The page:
The ‘Muslim world’ and the Istanbul summit

The ‘Muslim world’ and the Istanbul summit

At the end of the Organization of Istanbul Cooperation’s (OIC) Istanbul summit, our Turkish president declared that “terrorism and violence are the two biggest issues facing the Muslim world.”  I don’t agree, (and this is not the first time that I don’t agree with the president). I think terror and violence are only two results of the issues that the “Muslim world” is facing. In fact, I’m not sure if such a thing as the “Muslim world” even exists as a collective in any real sense, let alone as the name of an identity. A better term may be “Muslim-majority countries.” Still it is true that there are some common issues that these countries face, and these are “Islam-related issues.”

The first major problem is countries legitimizing their politics as “Muslim” or “Islamic.” Islam dominates the culture of countries populated mostly by Muslims, but any claim to political legitimacy with reference to a religion is problematic, as religious political authority is no more than political power masked by “sacredness.” That is why it is not a matter of theology, but of politics; it is the political power elite that defines and manipulates “Islam” in terms of their interests. Political manipulation of religious legitimacy hinders criticism and accountability. It is no surprise that Turkey’s rulers have started to use more religious vocabulary and references as they seek non-accountability and no tolerance of criticism. Almost all OIC member states are authoritarian states, ranking low in human rights records and high in corruption.

Although they pose as if they are fighting against violence and radicalism, the religious political power of Saudi Arabia and the Gulf states is legitimized by radical and exclusionist interpretations of Islam, let alone their support of radical Islamist groups for their respective interests. They themselves use violence as a political tool to suppress opposition and minorities, while most of them manipulate sectarianism - which they appeared to criticize at the summit - as a political tool. Not so long ago, the Saudis were executing a prominent Shiite political leader, while Saudi Arabia also suppresses its own Shiite minority. What’s more, it was a sectarian military intervention on behalf of Saudi Arabia and the Gulf states that suppressed the Arab Spring protests in Bahrain.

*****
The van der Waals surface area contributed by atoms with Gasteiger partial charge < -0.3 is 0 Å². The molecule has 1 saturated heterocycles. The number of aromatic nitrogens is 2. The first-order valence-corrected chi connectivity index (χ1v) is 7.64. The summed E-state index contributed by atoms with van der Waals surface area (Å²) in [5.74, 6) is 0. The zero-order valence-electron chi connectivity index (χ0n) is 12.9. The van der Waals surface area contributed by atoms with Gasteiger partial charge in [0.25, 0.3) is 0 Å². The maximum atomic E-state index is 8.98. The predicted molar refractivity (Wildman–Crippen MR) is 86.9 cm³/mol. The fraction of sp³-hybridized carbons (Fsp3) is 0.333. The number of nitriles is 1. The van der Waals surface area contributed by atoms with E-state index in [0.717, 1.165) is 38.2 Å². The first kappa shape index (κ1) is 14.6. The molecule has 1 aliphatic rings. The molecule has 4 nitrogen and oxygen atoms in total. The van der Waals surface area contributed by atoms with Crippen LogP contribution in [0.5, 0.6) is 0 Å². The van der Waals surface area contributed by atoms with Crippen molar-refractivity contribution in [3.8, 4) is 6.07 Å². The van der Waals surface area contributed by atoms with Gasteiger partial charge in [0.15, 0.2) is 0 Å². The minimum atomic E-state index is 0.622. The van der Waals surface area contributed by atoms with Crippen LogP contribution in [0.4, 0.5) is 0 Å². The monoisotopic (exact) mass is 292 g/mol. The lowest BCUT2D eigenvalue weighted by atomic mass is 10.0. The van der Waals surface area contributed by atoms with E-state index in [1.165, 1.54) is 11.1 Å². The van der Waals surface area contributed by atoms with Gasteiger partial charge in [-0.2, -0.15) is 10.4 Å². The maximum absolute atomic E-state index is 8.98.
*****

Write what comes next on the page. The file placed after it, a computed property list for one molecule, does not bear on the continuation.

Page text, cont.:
However, the Sunni countries raised the issue of sectarianism at the OIC summit simply to put pressure on Iran and use the occasion as a chance to consolidate Sunni collaboration with the leadership of Saudi Arabia and Turkey.

The president and his party are very enthusiastic for Turkey’s two-year term leadership of the OIC, which comes at a time when Turkey needs the economic and political support of its Muslim neighbors in the face of economic crises and political isolation. Turkey and Saudi Arabia also have similar visions of Syria, prioritizing the removal of Bashar al-Assad and the establishment of a Sunni regime. That is why both are trying to hinder all efforts for a peaceful political solution - and they need each other’s support to achieve their goals. What’s more, Turkey’s present rulers seek more religious legitimacy for political power in order to avoid criticism, accountability and crises of governability.

The OIC summit in Istanbul only exposed the basic problems of the so-called “Muslim world” upon which such meetings and organizations are based. This only helps Muslim countries cover up their real problems. It also helps them pose as powerful countries, despite the fact that all are “failed states” in different respects. Finally, it allows them to make a show of solidarity in order to avoid confronting all their problems and weaknesses.